I've been seeing a new coal commercial lately, and I get just a little more pissed off each time I see it. The first time was bad enough, as I stared gaping at the television at the audacity of the people behind it, and I considered then that I was going to have to write something about this. According to the commercial, the US has 250 years worth of coal. WOW, suddenly oil isn't that big a concern. We have plenty of coal, and we are working daily to make it cleaner. Okay, so you can make coal burn a little cleaner, which isn't really saying much. What's a little cleaner than filth? But what about getting it out of the ground? Have you ever seen what a mountain looks like when you blow it up to get at the coal underneath? We can't make mountains, but we can sure as fuck send them straight to hell.

Monday, October 09, 2006

beat up by girls

There is a special, for lack of a more appropriate word, feeling one can find playing against a team of girls from the local high school. My soccer team didn't have a game scheduled yesterday, so we met to practice at the local AYSO fields where some of us coach and some of our kids play. At the same time, the high school team was practicing. They agreed to scrimmage with us for a bit, though neither team was complete. With the loan of one of our players to play keeper, they had eight players to our eight, so the sides were mostly even.

I admire those girls mostly for getting in our faces and not backing down in the least. I have to doubt that they very often play against a team quite like us, but they didn't show any sign that they cared. The single fault I could find with this team would be with their strikers. They weren't great at timing their shots and didn't put the power into most of their shots. With a little work in timing and power, they could easily have burned us. As it was, we and they were pretty evenly matched.

I took a few spills here and there. Some of it was my usual inability to stay on my feet (I'm a slide tackling fool), but I have to think that some of it was trying not to hurt the girls, trying not to be as physical as I would be against adults. I found myself contorting oddly on occasion trying to keep some semblance of not being overly physical or aggressive. My payment for this is to feel like they dropped me in a sack and threshed the grain with me. The scary moment of the day ended up being the least painful. I kicked the crap out of one of their girls, but the kick was one of those freaks moments of soccer. She had passed the ball a moment before my foot came in, and I kicked the very bottom of her cleats with the top of my foot. I'm doubt she even noticed, though I was certain for a moment that I had to have done some damage to myself. Apparently I'm okay though as the foot doesn't hurt at all today.

Typically, in our regular games, I don't care about gender. Getting on the field basically erases that, though in my mind, it only applies to adults. Playing against those much younger girls, I felt a little protective. Certainly I want to win, but even against adults I don't want to win at the expense of other players' safety. Now make that team the smaller and younger one from yesterday, and make all but two of them girls, and I find I try harder to be cool to them than to beat them. As we played they demonstrated that this wasn't a concern to them, so I slowly played a little tougher.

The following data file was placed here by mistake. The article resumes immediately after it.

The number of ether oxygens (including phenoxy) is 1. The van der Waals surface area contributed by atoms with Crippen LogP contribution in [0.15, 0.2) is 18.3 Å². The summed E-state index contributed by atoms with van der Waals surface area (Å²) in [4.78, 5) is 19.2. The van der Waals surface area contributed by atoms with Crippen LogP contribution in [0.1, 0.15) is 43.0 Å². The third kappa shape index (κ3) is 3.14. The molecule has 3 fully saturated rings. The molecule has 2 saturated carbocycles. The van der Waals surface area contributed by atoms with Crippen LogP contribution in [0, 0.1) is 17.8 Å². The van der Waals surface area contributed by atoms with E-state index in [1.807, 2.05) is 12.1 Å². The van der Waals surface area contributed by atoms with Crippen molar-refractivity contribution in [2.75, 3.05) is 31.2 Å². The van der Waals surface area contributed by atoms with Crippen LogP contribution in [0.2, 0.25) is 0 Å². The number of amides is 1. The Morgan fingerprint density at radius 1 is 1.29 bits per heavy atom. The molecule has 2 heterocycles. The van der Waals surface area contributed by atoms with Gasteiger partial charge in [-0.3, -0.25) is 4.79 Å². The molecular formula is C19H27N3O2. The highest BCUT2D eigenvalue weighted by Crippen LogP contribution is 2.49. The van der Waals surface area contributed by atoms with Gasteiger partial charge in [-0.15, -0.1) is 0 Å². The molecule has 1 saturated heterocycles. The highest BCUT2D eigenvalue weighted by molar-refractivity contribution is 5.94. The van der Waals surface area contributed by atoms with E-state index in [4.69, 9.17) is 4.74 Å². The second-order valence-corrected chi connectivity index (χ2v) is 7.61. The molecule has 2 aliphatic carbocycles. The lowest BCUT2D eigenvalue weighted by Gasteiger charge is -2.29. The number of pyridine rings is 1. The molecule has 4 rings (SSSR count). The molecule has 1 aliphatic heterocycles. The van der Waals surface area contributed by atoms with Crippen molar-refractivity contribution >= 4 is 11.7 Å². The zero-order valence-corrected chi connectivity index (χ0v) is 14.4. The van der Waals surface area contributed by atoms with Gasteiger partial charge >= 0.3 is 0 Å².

It's always great to be on the field, no matter who you end up playing. The day was perfect for soccer, mostly cloudless, temperatures in the very low seventies. The game wasn't overly serious and everyone seemed to have fun. Their coach was on the field with them, and compared to the other coach I've mentioned in a previous post, she was a joy to be around. She seemed to respect her team as people. Instead of shouting commands and micromanaging, she spoke loudly enough to be heard and gave advice. She wasn't telling them what to do, but she was telling them the best option in a given situation. She spoke like a cross between a good coach and a good keeper.

Aside from the feeling that I got beat up by girls, I had a great time yesterday. Meaningless games for practice and fun are always more fun than league games where we care about our standings. I'd like to think that playing against us, though we didn't really force them to play that hard, had to have been good for them on some level. I have to think that situations like this can show the girls that their being girls isn't always a factor. We weren't boys and girls yesterday. We were all soccer players, no more, no less. I feel that, if they took nothing else away from the game, that would be good for them to see.

Sunday, October 08, 2006

more oddish visits

A popular blog post subject that I've used and have seen used is the searches that bring people to our pages. If you have a blog, there are many free services, such as Statcounter, that can allow us as bloggers to know more about people visiting. Often people find our blogs through some very odd searches. Just as often, some seemingly mundane search brings visitors to a post that is odd or funny in relation to the search itself.

So here is the odd search of day. Click this link and enjoy. Pay attention to the text on what is at first glance an average Google search page.

impeach bush NOW!

First off, hat tip to Ed at Dispatches from the Culture Wars, which is at Science Blogs. As I scroll through the headlines from Sb in Bloglines, his headlines pull me in more often than many other of the bloggers there.